3. Vincent Villano says:

    Ending discriminatory exclusions in health insurance is one of the top priorities of NCTE and other trans advocates. We are starting to make real progress, not just with big employers and universities but also with state regulators in 4 states + DC saying exclusions violate state nondiscrimination laws. Outside those states, though, exclusions remain the rule for individual plans, with very few exceptions. This is one of our toughest and most critical battles, and much of the work is behind the scenes. We expect to see more states follow suit and put an end to exclusions in many individual plans, but this will likely happen one state at a time over the coming years.

    In the meantime, there will be tremendous benefits for many trans people, even in states where exclusions remain common. Transition-related care is not our only health concern, and some coverage is better than none if you have a chronic medical condition or suffer an accident. So getting more trans people on any kind of coverage is very important. We also have new tools to fight plans that use exclusions to deny even routine preventive care, or care that is totally unrelated to gender. We encourage folks to consult our Health Care Rights and Transgender People resource regarding these types of problems.

    • Rebecca Juro says:

      I just worry that we’re crossing a fine line between general support for health care reform and endorsement of the law in its current state. History teaches us that later changes to existing laws that add trans protections and benefits to the law don’t tend to fare well (see New York, Maryland, New Hampshire, etc.).

      I’m concerned that by endorsing this law as it stands we are also endorsing its discriminatory exclusions. Given that we hear very little about these amidst all the cheerleading for the Obama Administration, I think it’s time we (and yes, I include myself as a trans media person) started making more of an effort to let trans people know not only what they get from this law, but also what they don’t.

      • Harper Jean Tobin says:

        NCTE strongly supports the law as it is. The law in no way blesses or allows exclusions – in fact, it prohibits sex-based discrimination. But many of the provisions haven’t been fully implemented yet, and federal and state officials will need to make decisions from year to year about what constitutes discrimination that isn’t allowed under the law. Both the legal thinking and the political and social context are evolving, and we will win. We are laying the groundwork while working to get as many health needs covered for as many people as possible, as quickly as possible – and that means helping trans folks who are totally uninsured get enrolled in plans that are available now where they live.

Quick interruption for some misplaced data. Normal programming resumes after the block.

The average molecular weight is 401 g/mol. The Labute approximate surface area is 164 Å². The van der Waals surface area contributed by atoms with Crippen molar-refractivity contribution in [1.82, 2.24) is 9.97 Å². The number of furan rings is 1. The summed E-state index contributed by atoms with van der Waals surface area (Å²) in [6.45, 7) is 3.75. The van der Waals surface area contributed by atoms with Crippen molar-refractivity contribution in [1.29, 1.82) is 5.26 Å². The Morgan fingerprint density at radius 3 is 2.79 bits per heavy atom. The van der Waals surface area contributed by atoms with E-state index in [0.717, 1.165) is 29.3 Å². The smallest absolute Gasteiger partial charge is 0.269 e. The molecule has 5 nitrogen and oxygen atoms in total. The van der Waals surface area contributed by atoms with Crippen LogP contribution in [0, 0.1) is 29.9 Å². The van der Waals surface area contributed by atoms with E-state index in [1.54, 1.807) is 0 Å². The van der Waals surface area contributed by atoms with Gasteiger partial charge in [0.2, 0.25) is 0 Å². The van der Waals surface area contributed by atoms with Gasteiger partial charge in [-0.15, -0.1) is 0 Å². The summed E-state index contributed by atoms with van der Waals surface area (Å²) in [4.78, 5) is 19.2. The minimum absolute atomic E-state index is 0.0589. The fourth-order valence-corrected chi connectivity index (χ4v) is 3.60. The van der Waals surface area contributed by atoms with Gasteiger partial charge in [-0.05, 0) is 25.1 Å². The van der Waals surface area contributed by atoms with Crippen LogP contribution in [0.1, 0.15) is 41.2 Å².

4. Connie Rice says:

    I’m wrapping up my surgical transition in January. I paid for everything myself. I see no benefit here for me, and in fact my taxes will go up to pay for others.
    If you are one of the people who will benefit at my expense, excuse me if I don’t buy your arguments and see them as self-serving.

    • Sounds great..most of us have to pay for our surgeries and I doubt the ACA is going to benefit any trans in that way…I now have BC/BS FEHB and it only covers blood work(Labs) and a portion of my Doctor visit.. NCTE is trying to get the Gov ‘t and the VA to cover all medically needed services, will have to see how that goes..Most Insurance carriers in the ACA will have exclusions for GSR,FFS, Electrology and so forth.. Too bad..

    • Richie Two Feet says:

      Amen ! I am sick of seeing the War on Women cry about paying $4 co pays for Birth Control while we sit out hear having to pony up $40,000 ….. complete BS – We are the ones who are treated as if we are not worthy and deserve to be treated poorly

  5. Kwyn Meagher says:

    Along with transgender issues… healthcare.gov asks for your gender… which is only male or female. This is inherently problematic. Also trans* health care often is not covered in most insurance plans i.e. hormones, surgery and mental health.

  6. April Kester says:

    Who I am is defined, in part, by my need to get health care specifically for the one legitimate diagnosis that I have, and that is still completely denied me in health insurance coverage. Out2Enroll was very helpful in letting me know I am not included with the other letters.

    • Richie Two Feet says:

      Yeah, isn’t it great ? If you smoke and eat like crap they’ll cover your Bypass Surgery and feel sorry for you …… if you are Trans they don’t think you deserve anything but demands you pay premiums for the smoker, fat slob to nail you for $100,000 in Medical Care and probably $3000 in disability – sucks